The SpaceX Heavy Falcon sits on the pad the night before First Flight. All images credit: SpaceX.
In a bold, and risky test flight, SpaceX has created the world's currently-heaviest payload lifting rocket. The Heavy Falcon is basically a center prime stage with two attached Falcon-9 recoverable boosters to the sides. A second stage and payload sit atop the prime stage, which is also designed to land and be re-used. Until Wednesday, the rocket with the most lift was the Delta 4 rocket. The Falcon Heavy can lift a payload of 140,000 pounds to low Earth obit, 58,000 ponds to Earth Geosynchronous Transfer Orbit, and if needed, can launch over 37,000 pounds to Mars. Only the giant Saturn V and perhaps the Russian Energia, both retired, could lift more.
Blast off on Wednesday afternoon after high winds abated.
The Falcon Heavy lifted off from the venerable Pad LC-39A at the Kennedy Space Center. This site was heavily used for most of the Apollo moon launches, followed by Skylab and then Space Shuttle launches. A few years ago, the Space Center signed a 20-year lease with SpaceX. The older tower support structures were removed, and SpaceX built a new tower system with rocket assembly and testing features around the pad.
The Falcon-9 boosters landed perfectly back at the cape, at almost the same time.
Prior to the launch, Space X executives were keen to remind everyone that this as an extremely dangerous test, and it could fail. But alomst everything went right. As planned, the boosters separated and were remotely-guided down to land vertically at launch pads LZ-1 and LZ-2. These pads were built by SpaceX at the US Air Force's Cape Canaveral range just a little south of the Kennedy Space center. The site was originally Launch Complex 13, which supported testing and launches of the Atlas and Atlas-Agena rockets. Science missions Lunar Orbiter-1 and Mariner 3 were launched from there, as well as several spy satellites. Unfortunately, the prime center stage did not land successfully and crashed into the Atlantic Ocean.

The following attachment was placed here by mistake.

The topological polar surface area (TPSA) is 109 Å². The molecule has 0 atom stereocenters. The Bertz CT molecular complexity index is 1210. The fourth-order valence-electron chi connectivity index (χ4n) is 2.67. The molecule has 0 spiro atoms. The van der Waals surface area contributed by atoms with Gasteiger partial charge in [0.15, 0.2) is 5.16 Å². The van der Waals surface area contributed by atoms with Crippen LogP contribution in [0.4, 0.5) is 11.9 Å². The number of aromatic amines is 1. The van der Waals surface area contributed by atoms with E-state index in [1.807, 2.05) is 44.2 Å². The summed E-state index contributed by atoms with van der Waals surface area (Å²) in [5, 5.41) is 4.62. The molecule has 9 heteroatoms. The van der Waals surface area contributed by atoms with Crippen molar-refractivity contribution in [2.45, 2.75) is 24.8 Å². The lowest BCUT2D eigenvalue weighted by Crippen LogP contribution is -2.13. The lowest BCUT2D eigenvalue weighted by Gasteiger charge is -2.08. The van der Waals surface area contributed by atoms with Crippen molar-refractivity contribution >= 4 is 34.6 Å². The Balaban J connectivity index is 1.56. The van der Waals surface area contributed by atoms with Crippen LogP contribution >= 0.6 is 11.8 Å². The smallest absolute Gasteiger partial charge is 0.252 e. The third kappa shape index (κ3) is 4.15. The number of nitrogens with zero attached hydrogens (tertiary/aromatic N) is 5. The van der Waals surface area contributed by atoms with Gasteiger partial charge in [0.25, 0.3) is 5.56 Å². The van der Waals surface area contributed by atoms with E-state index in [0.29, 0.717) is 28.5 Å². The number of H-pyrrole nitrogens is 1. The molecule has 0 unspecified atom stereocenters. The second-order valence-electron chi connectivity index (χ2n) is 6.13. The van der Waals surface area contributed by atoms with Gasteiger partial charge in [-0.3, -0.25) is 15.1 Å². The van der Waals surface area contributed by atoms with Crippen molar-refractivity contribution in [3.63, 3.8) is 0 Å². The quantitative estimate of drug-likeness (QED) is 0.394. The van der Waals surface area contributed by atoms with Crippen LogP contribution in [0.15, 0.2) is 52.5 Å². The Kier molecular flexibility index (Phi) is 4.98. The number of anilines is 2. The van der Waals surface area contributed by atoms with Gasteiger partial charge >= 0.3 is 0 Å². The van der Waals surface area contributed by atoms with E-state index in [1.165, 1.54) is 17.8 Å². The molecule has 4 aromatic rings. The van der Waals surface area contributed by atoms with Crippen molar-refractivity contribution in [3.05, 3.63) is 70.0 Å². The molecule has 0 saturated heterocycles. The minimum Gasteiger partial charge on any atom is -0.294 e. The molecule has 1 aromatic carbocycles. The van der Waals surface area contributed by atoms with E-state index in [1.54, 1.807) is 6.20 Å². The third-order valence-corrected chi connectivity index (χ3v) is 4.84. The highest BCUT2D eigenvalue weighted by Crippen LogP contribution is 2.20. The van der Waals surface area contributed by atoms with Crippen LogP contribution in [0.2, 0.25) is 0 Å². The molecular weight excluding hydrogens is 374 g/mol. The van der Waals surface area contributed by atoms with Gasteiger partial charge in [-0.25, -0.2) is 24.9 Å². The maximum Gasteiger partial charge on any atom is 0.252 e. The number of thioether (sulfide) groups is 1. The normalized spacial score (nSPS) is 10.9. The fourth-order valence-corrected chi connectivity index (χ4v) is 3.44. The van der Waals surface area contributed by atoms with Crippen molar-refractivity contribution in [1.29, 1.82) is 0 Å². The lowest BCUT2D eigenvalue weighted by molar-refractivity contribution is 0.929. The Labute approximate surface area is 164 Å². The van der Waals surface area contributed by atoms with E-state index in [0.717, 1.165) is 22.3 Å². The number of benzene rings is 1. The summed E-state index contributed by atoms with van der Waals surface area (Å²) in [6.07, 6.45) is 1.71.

The StarMan, in its SpaceX designed spacesuit, leaves Earth Orbit on its way to the Asteroid belt.
To confirm the test launch heavy lift capability, SpaceX needed a heavy object to launch into space. In a creative publicity move, SpaceX President Elon Musk donated a car from his personal collection - a Tesla Roadster with the convertible top down. Inside was "Starman" a dummy placed in a SpaceX spacesuit. Cameras on board the car recorded and transmitted images in different directions as the car left the orbit and continued its way out to space- estimated to be an orbit near the asteroid belt. In a tribute to some science fiction icons, a Screen in the car displays "Don't Panic" and the Starman has his space-traveling towel. A miniature Tesla car hangs from the front mirror. And the radio is broadcasting David Bowie's hit "Space Oddity" as long as power holds out.
Click here to watch live views from the Roadster.
Click here to watch a tribute to the launch of the Falcon Heavy to the music of "Space Oddity".